BPH Versus Prostate Cancer
First, a few basics: The prostate is a gland found beneath the bladder. It surrounds the urethra, the tube the bladder uses to pass urine, and it also produces most semen (along with the seminal vesicles).
At puberty, the prostate is about walnut size, and there is normal growth as a man ages. But when the prostate becomes too large, it places excessive pressure on the urethra, which causes men to experience frequent urination, urinary urges, a weak urine stream, urine retention and pain when urinating. Many guys immediately fear they have prostate cancer, but BPH is an unrelated condition.
“While the symptoms are similar, BPH is not life-threatening and does not put you at a higher risk for developing prostate cancer,” Dr. Han says. Your healthcare provider can perform a physical exam and blood test to make a proper diagnosis.
As for prostate cancer, approximately 234,000 men face this diagnosis each year, according to the Prostate Cancer Foundation. The good news: The cure rate is better than 90%.
Fortunately, men can take early-prevention steps, according to foundation researchers, who note that “eating certain foods and nutrients might decrease your chances of developing prostate cancer, reduce the likelihood of having a prostate cancer recurrence or help slow down progression of the disease.”
The Dietary Connection
Researchers say men can play an active role in maintaining prostate health—and it should start long before one reaches age 50. Diet and exercise affect overall health, and smart lifestyle choices reduce one’s cancer risk.
In The Prostate Health Program, Drs. Daniel W. Nixon and Max Gomez encourage men to follow the Prostate Health Pyramid, adapted from the U.S. Department of Agriculture’s Food Pyramid. (Dr. Nixon is president of the Institute for Cancer Prevention in New York; Dr. Gomez is medical reporter for WNBC, the NBC affiliate in New York City.)
The Prostate Health Pyramid coincides with basic principles of organic living, emphasizing a low-fat diet rich in fiber, fruits and vegetables, as well as regular exercise: at least 30 minutes on most days of the week. Obesity (a high body mass index) can contribute to disease risk.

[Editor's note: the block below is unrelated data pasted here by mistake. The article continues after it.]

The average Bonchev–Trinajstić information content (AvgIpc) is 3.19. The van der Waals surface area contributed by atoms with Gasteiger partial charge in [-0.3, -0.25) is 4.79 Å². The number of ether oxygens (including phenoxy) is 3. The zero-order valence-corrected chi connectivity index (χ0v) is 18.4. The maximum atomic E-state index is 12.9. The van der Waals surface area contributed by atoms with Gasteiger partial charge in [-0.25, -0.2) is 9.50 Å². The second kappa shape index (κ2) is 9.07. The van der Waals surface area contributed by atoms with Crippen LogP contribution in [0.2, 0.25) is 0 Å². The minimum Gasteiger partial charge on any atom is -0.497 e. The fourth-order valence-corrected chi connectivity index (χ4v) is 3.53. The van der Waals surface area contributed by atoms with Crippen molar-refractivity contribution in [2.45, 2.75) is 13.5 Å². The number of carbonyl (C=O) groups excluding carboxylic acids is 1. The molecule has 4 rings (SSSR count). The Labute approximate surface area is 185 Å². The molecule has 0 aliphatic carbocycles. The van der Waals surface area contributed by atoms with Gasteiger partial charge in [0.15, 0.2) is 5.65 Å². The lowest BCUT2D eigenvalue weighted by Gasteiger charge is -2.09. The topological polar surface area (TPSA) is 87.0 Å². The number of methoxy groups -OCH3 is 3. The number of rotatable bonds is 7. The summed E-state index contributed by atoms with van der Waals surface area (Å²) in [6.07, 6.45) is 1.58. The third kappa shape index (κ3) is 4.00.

“The best prevention is to treat prostate health as if it were heart health,” says Dr. Barton H. Wachs, a urologist at Long Beach Memorial Medical Center in California. “What’s good for heart health is good for prostate health. Exercise, fruits and vegetables, tobacco avoidance and alcohol moderation will lead not only to good heart health, but to good prostate health as well,” he tells OrganicAuthority.
Organic food, of course, reduces your exposure to pesticides and chemicals, so OrganicAuthority.com recommends switching from conventional to organic fruits, vegetables, grains and meats. Prostate Cancer Foundation researchers specifically recommend:
- Tomatoes (rich in lycopene, an antioxidant that helps protect against cancer). Other foods containing lycopene include pink grapefruit, papaya, watermelon and guava, but tomatoes have the highest levels.
- Cruciferous vegetables that are high in fiber (broccoli, cauliflower, cabbage, Brussels sprouts).
In addition, Dr. Wachs says studies demonstrate the benefits of selenium (200 milligrams a day), fish oil supplements and monounsaturated fats like canola and olive oil.
“Some individuals report relief using [the herb] saw palmetto,” he says, “and although this was thought to be a universal alternative treatment, recent studies indicate that it may not be as effective as once thought.”
Partner with Your Physician
Even if you’re a man in your 20s, it’s not too early to practice preventive medicine. See a physician regularly for a prostate exam, and allow the doctor to determine whether you’re genetically predisposed to future disease, Dr. Wachs says. Testing can offer peace of mind, while predicting potential problems.
Also, check out this informative blog entitled No Nutritional Difference Between Conventional and Organic Foods? The Organic Center to the Rescue!